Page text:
“Idealist,” which airs tonight on PBS, reminds us of a powerful man too often eclipsed in public memory by the family he joined when he married Eunice Kennedy and now known more widely as the father of Maria, first lady of California. Which says as much about the vagaries of politics as anything else because “Sarge” Shriver was as powerful a politician as any of the Kennedys. Good looking, funny, well-spoken and incredibly driven, he both touted and lived “the politics of service,” unapologetically and seemingly without guile.
Shriver played social conscience to two presidential administrations while creating programs that continue to serve millions of people. He convinced his brother-in-law to step up his support of civil rights and then to start the Peace Corps. After Kennedy’s assassination, Shriver headed Lyndon Johnson’s War on Poverty, keeping the president focused on the progressive social programs even as racist Southern politicians attempted to derail them and everyone’s attention strayed increasingly, and fatally, to Vietnam.
Written and directed by Bruce Orenstein, “Idealist” is clearly a labor of love. Why, the effective use of the French horn and lone trumpet in the score is enough to evoke the word “haunting.” Indeed, as portrayed in “Idealist,” Shriver seems almost too good to be true. The son of Catholic activists — his mother and father founded Commonweal — the young Shriver watched as the stock-market crash ruined his well-to-do family. On the charity of friends and family, he went to Yale; he was briefly an editor at Newsweek before becoming a lawyer. Then he met, and wed, Eunice Kennedy, became part of the dynasty and the rest is baby boomer history.
Seemingly always on the side of the oppressed and disenfranchised, Shriver believed that the only way to break down barriers of class and race was to do just that — by sending young educated Americans into the slums and ghettos and struggling neighborhoods abroad and at home. And he often went with them. The only criticism Shriver receives from the folks interviewed in “Idealist” is that he was too demanding, too hard-working.
Even those who may not agree with his politics or pedigree cannot deny the work he did or the effect it continues to have on this country — we did not win the War on Poverty, but at least poverty was acknowledged as an enemy; Head Start alone has improved the lives of millions. And if the Peace Corps is not the post-college draw it once was, it remains vital and has spawned other groups with similar goals.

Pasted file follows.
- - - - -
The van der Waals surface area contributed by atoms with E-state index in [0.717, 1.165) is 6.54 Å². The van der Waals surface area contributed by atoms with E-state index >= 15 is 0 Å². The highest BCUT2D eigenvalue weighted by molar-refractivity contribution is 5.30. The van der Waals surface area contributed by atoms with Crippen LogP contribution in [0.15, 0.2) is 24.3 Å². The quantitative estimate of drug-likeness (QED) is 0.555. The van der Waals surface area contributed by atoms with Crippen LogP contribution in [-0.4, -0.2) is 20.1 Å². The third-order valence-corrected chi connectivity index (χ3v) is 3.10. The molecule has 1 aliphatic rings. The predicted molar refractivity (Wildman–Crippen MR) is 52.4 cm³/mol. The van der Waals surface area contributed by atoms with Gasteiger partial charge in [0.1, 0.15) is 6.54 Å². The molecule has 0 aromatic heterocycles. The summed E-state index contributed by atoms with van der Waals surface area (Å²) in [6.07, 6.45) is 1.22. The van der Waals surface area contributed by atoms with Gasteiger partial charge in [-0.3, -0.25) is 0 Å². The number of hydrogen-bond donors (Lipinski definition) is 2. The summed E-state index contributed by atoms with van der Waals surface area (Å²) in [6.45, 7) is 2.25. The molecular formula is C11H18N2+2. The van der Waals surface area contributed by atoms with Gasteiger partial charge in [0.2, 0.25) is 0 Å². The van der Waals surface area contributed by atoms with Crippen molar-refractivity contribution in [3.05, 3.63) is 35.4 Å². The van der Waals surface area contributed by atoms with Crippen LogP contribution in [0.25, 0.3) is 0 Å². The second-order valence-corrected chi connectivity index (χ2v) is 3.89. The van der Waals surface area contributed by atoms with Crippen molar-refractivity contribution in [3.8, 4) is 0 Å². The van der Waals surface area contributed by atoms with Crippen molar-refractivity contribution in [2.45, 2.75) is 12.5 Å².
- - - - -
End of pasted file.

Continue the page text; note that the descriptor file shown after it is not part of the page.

Oh, and if that’s not enough of a legacy, the Shrivers created the Special Olympics. In their backyard.
There is, mercifully, no airing of Kennedy laundry in “Idealist,” save the complicated effect the family had on Shriver’s career. Yes, he was part of the inner circle, but when it seemed as though Hubert Humphrey was going to put him on the ticket as a vice presidential nominee, it was the Kennedy's who apparently intervened. The line of succession did not apply to brothers-in-law, though Shriver later joined George McGovern on his unsuccessful presidential bid.
For all we may praise less famous men, the power of “Idealist” stems as much from its portrayal of this nation as it does from this one man’s attempt to improve it. The issues that Shriver tried to address — poverty, education, health care, public participation in the democratic process and the domestic cost of pursuing an aggressive foreign policy — are precisely the issues this country faces today. Imagine a politician who could rally today’s privileged youth into signing up for programs like the Peace Corps or VISTA. Imagine a man or woman who would sincerely pledge to end severe poverty in this country, soon and permanently. A politician who made controversial decisions simply because they were the right thing to do.
Watching “Idealist,” it is almost impossible not to wonder just what has happened to this country. How did we lose all that energy, that hope and dedication, that call for personal duty as members of a democracy, that belief not only that we the people could make a difference, but also that we had a responsibility to make a difference? Now 92 and in the advanced stages of Alzheimer’s disease, Sargent Shriver has slipped beyond the demands of his nation. We can only hope that someone at some point will try to take his place.